Here's another surprise from the unpredictable frontlines of biology. A new study from Oregon State University finds that steelhead trout raised in hatcheries face a dramatic and unexpectedly rapid drop in their ability to reproduce in the wild—nearly 40 percent per captive-reared generation. Fish reared in a hatchery for two generations had around half the reproductive fitness of fish reared for a single generation. The effects appear to be genetic, and probably result from evolutionary pressures that quickly select for characteristics that are favored in the safe, placid world of the hatchery, but not in the comparatively hostile natural environment. The study, to be published Friday in the journal Science, raises serious questions about what happens to wild populations when they interbreed with hatchery fish, and the wisdom of many hatchery practices.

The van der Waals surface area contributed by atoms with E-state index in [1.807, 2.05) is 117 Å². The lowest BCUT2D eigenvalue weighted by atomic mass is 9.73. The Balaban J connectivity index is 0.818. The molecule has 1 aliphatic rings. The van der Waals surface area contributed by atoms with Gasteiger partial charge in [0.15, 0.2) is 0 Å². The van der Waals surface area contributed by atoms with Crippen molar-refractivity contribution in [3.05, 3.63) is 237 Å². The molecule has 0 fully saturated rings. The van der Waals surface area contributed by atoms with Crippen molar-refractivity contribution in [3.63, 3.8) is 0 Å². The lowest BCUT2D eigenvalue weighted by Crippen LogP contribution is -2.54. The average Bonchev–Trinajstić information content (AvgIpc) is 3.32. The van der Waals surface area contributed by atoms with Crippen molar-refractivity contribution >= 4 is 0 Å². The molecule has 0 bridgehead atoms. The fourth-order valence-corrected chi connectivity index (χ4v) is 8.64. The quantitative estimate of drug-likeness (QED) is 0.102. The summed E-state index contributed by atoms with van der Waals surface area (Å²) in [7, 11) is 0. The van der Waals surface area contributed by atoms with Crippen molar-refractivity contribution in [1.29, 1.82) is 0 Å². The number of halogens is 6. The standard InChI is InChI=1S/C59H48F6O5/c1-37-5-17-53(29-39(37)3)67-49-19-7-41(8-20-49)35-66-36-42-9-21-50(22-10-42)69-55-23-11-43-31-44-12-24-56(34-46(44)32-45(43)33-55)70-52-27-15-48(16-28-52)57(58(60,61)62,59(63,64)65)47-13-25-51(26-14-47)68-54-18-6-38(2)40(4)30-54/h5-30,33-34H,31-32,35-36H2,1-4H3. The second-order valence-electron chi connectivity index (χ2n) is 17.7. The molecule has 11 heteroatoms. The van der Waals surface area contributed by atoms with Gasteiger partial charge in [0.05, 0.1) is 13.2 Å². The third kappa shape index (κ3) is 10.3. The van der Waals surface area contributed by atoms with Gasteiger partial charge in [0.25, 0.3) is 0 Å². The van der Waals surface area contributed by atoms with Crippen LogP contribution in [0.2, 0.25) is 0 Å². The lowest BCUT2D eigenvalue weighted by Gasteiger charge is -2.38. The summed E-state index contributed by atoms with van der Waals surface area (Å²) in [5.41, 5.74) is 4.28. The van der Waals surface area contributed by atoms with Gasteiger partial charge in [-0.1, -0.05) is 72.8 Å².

Julia Whitty is Mother Jones' environmental correspondent. You can read from her new book, "The Fragile Edge," and other writings, here.